The present building dates back to the 13th century, but there is reason to believe that a church existed before this date and certainly by 1190.
This remarkable set of murals was the result of a commission by Lady D'Arcy Godolhin Osborne to commemorate the safe return of her son, Captain Joseph Laycock from the second Boer War. Phoebe Anna Traquair was a Scottish artist, considered to be the first female professional artist in the country, who lived from 1852-1936. She was noted for her work in the Arts & Crafts style, creating a number of murals, of which only two, including this, are in England.
Apart from the murals, there is much to see in this church. Of 12th century origin, it consists of nave and chancel, north and south aisles, west tower and south porch. The nave arcades are 13th century and, according to Pevsner, are very weird and not yet fully explained as the profile of the piers appears to have no connection with the profile of the arches.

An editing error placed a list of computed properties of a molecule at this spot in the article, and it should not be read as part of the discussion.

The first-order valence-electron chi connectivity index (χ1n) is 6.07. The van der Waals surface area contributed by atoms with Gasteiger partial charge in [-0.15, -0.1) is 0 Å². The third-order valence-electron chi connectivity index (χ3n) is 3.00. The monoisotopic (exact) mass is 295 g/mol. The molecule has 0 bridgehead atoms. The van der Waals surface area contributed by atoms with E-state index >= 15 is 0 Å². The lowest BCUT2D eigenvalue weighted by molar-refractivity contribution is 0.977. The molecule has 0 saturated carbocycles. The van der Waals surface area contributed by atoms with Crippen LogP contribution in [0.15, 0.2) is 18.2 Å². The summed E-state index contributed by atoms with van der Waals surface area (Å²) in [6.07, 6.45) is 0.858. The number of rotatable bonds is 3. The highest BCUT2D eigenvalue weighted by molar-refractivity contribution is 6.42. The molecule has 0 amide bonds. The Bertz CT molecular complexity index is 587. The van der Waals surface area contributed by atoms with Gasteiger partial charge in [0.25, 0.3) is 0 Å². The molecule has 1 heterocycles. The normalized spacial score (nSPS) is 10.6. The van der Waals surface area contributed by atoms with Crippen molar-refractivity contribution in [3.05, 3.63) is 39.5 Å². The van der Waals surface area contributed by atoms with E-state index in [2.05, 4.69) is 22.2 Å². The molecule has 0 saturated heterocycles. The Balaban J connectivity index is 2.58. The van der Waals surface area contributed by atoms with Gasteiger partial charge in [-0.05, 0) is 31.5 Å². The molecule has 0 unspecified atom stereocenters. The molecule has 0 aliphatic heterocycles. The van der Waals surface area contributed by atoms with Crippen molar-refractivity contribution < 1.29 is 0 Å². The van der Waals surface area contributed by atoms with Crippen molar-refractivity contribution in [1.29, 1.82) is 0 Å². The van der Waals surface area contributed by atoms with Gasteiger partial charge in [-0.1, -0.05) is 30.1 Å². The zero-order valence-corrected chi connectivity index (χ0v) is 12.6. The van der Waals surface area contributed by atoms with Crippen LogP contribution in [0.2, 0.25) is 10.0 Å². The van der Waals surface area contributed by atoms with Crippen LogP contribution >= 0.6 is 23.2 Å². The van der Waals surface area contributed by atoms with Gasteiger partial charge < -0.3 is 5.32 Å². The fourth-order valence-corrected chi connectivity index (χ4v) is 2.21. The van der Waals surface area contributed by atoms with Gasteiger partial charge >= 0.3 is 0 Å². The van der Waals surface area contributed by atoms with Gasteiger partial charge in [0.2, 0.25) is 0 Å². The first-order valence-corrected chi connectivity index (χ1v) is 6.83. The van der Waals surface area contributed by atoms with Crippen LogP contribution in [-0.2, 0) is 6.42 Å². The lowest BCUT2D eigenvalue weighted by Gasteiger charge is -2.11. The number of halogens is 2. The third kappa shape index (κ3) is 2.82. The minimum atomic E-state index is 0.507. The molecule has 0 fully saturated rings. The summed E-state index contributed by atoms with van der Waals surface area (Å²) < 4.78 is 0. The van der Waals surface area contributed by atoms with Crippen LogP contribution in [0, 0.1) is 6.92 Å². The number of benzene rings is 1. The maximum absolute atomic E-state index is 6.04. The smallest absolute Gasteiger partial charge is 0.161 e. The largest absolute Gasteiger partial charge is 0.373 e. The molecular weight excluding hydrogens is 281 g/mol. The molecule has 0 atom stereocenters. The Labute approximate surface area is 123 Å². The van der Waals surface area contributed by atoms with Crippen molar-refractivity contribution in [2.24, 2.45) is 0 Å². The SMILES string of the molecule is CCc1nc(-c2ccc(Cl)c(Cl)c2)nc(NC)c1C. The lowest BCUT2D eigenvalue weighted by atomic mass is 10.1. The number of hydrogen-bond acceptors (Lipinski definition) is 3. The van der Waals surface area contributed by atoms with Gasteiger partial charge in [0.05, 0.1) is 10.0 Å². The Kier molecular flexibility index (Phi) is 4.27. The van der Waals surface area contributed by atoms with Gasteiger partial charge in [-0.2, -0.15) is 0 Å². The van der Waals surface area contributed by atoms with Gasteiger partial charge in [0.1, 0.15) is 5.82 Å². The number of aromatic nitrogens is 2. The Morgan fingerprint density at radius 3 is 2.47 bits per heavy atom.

There is a handsome oak screen between the nave and the chancel, and a heavy stone parclose screen between the south aisle and St Nicholas Chapel. There are fine monuments and much stained glass, including several windows by CE Kempe, London.